Eco: The First Gift to Adam
“In the pages which follow, Dante affirms that, in Genesis, it is written that the first to speak was Eve (“mulierem invenitur ante omnes fuisse locutam”) when she talked with the serpent. It seemed to him “troublesome not to imagine that an act so noble for the human race did not come from the lips of a man but rather from those of a woman.”
If anything, of course, we know that it was God that first spoke in Genesis: he spoke to create the world. After that, when God made Adam give names to the animals, Adam presumably emitted sounds as well, though, curiously, the whole episode of the naming of things in Genesis 2:19 is ignored by Dante.
Finally, Adam speaks to show his satisfaction at the appearance of Eve. Mengaldo (1979: 42) has suggested that, since, for Dante, speaking means to externalize the thoughts of our mind, speaking implies spoken dialogue. Thus, since the encounter of Eve and the serpent is the first instance of dialogue, it is, therefore, for Dante, the first instance of linguistic behavior.
This is an argument that accords well with Dante’s choice here of the word locutio, whose ambiguous status we have just discussed. We are thus led to imagine that, for Dante, Adam’s satisfaction with the creation of Eve would have been expressed in his heart, and that, in naming the animals, rather than speaking (in the usual sense of the word), Adam was laying down the rules of language, and thus performing a metalinguistic act.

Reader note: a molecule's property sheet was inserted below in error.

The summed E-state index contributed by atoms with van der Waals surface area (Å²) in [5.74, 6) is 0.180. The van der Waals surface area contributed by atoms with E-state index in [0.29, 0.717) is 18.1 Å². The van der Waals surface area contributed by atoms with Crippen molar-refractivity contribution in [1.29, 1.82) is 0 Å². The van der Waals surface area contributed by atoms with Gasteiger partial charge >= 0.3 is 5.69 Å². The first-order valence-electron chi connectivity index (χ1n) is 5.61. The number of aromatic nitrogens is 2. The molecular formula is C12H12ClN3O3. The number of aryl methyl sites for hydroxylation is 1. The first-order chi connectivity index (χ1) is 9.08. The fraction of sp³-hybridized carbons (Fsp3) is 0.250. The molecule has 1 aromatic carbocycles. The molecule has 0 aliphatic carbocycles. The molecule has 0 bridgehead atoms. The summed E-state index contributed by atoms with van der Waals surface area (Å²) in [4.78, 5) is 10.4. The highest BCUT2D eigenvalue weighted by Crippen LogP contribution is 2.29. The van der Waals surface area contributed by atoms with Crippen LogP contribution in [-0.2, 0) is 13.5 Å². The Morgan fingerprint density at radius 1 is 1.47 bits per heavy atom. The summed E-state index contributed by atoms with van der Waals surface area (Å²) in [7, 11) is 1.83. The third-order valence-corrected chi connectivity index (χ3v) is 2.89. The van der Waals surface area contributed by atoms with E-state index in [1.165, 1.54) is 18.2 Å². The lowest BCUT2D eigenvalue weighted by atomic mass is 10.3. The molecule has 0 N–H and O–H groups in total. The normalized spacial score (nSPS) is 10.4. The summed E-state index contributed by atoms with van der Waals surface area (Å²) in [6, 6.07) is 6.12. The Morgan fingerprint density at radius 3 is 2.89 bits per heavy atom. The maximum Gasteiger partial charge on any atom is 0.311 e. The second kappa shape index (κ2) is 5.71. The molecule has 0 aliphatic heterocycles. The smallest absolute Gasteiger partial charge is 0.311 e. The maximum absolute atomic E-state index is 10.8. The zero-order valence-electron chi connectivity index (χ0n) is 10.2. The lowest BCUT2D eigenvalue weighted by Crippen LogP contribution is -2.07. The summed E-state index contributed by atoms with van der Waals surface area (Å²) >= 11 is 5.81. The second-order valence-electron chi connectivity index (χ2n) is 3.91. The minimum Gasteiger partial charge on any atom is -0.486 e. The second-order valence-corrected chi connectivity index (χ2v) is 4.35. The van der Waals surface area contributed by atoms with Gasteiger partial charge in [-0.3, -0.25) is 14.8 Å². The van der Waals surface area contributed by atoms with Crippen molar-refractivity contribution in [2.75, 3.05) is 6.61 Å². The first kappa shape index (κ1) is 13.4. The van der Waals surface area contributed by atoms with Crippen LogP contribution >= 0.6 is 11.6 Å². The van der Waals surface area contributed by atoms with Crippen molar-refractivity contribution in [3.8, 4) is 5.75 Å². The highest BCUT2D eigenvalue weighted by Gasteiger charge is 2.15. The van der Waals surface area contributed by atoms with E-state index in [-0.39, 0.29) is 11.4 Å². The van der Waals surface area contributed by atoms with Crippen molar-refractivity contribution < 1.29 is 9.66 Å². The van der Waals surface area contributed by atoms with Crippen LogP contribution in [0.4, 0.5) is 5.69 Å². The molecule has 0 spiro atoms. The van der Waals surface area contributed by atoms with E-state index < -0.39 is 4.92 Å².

In whatever case, Dante mentions Eve only to remark that it seemed to him more reasonable to suppose that Adam had really spoken first. While the first sound that humans let forth is the wail of pain at their birth, Dante thought that the first sound emitted by Adam could only have been an exclamation of joy which, at the same time, was an act of homage towards his creator.
The first word that Adam uttered must therefore have been the name of God, El (attested in patristic tradition as the first Hebrew name of God). The argument here implies that Adam spoke to God before he named the animals, and that, consequently, God had already provided Adam with some sort of linguistic faculty before he had even constructed a language.
When Adam spoke to God, it was in response. Consequently, God must have spoken first. To speak, however, the Lord did not necessarily have to use a language. Dante is here appealing to the traditional reading of Psalm 148, in which the verses where “Fire, and hail; snow, and vapor; stormy wind” all “praise the name of the Lord,” thus “fulfilling his word,” are taken to mean that God expresses himself naturally through creation.
Dante, however, contours this passage in a very singular way, suggesting that God was able to move the air in such a way that it resonated to form true words. Why did Dante find it necessary to propose such a cumbersome and seemingly gratuitous reading?
The answer seems to be that, as the first member of the only species that uses speech, Adam could only conceive ideas through hearing linguistic sounds. Moreover, as Dante also makes clear (I, v, 2), God wanted Adam to speak so that he might use the gift to glorify God’s name.
Dante must then ask in what idiom Adam spoke. He criticizes those (the Florentines in particular) who always believe their native language to be the best. There are a many great native languages, Dante comments, and many of these are better than the Italian vernaculars.